The tenement has been granted for a period of six years and adds to four existing exploration licenses within the “supergroup” project.
Ragusa identified the tenement as being prospective for lithium from historical geological mapping and the interpreted continuation of geological rock types found at neighboring lithium projects.
The NT lithium project area sits within the Litchfield Pegmatite Belt, which also hosts projects held by companies including Core Lithium (ASX: CXO), Lithium Plus Minerals (ASX: LPM) and Charger Metals (ASX: CHR).
Avenira (ASX: AEV)
Junior explorer Avenira has signed a non-binding agreement with global lithium iron phosphate (LFP) cathode maker Advanced Lithium Electrochemistry Ltd (Aleees) and the NT Government to work towards the development of a LFP battery cathode production plant in Darwin.
The plant will leverage phosphoric acid from Avenira’s high-grade Wonarah project near Tennant Creek.
It will have a phased production capacity starting at up to 10,000tpa in 2023-2024 and potentially scaling up to 200,000tpa by 2032.
Aleees is one of the few companies outside China with complete LFP cathode material manufacturing capability and patents for electric vehicles and stationary storage batteries.
It co-develops various LFP products (including high-quality, low-cost, long life-cycle cathode materials) with more than 40 global customers.
Tambourah Metals (ASX: TMB)
Tambourah Metals this week confirmed the presence of extensive pegmatite swarms at its Russian Jack lithium project in WA using data compiled from the state’s WAROX (Western Australian Rocks) database.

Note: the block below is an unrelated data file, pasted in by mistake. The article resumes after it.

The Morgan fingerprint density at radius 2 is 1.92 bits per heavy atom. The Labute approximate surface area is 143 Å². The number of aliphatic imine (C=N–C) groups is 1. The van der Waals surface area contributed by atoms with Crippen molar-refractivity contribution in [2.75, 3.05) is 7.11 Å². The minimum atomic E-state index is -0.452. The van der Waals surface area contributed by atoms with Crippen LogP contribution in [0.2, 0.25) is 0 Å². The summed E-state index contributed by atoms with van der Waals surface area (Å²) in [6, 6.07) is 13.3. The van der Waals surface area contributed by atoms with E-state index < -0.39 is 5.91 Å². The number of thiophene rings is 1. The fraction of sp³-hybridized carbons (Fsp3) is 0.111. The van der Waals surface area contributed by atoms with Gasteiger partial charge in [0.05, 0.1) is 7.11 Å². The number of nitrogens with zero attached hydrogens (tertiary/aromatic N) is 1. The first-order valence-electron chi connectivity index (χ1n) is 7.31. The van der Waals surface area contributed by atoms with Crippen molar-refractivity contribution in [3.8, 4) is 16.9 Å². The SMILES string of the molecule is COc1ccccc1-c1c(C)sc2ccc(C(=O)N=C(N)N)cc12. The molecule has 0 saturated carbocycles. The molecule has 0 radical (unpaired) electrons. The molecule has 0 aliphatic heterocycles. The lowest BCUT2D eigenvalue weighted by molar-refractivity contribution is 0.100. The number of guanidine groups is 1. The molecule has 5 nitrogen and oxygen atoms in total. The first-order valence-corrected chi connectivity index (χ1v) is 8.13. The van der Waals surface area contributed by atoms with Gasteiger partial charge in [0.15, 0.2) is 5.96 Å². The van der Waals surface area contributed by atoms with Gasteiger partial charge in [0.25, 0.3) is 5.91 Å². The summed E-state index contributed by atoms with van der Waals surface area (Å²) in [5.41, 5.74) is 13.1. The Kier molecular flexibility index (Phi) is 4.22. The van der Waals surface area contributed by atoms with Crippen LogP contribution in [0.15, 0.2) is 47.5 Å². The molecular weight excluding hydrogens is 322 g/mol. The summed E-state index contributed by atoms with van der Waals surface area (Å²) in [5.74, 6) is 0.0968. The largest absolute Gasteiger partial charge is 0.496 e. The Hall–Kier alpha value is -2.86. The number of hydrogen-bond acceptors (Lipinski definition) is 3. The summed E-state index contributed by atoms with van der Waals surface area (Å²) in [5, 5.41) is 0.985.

The company plans to follow this up with mapping and rock chip sampling in the coming weeks.
Additionally, high-grade assays were returned from rock chips collected during sampling and mapping from the Tambourah goldfield during the June quarter.
Four out of 20 samples returned elevated gold with a maximum grade of 16.9g/t gold reported from an area with no previous elevated grade history.
The week ahead
International markets are likely to be the leading factor for Australia in the coming week with only a few local economic releases of note.
One of those is the final release of the Federal Budget position for 2021-22, although the punchline has already been delivered by Treasurer Jim Chalmers with a $50 billion improvement on previous estimates foreshadowed.
Along with the better-than-expected Budget position has come bucketloads of cold water on any expectations of any rise in Government spending with Mr Chalmers warning that the Budget is still locked in a structural deficit and increased takings from booming mining exports can’t be banked on for the future.
Other local things to look out for during the week include consumer confidence figures, retail trade numbers, engineering construction, job vacancies, the monthly CPI indicator and household wealth, which is likely to have fallen a little in line with lower property prices.
Looking offshore, an inflation estimate for the US is probably the main interest, with a few other releases including chain store sales, new home sales, consumer confidence and economic activity indexes.
In an Australian context, Chinese figures will be important with continuing COVID-19 lockdowns expected to put pressure on industrial profits while the purchasing manager’s index is likely to show continued pressure on factory orders.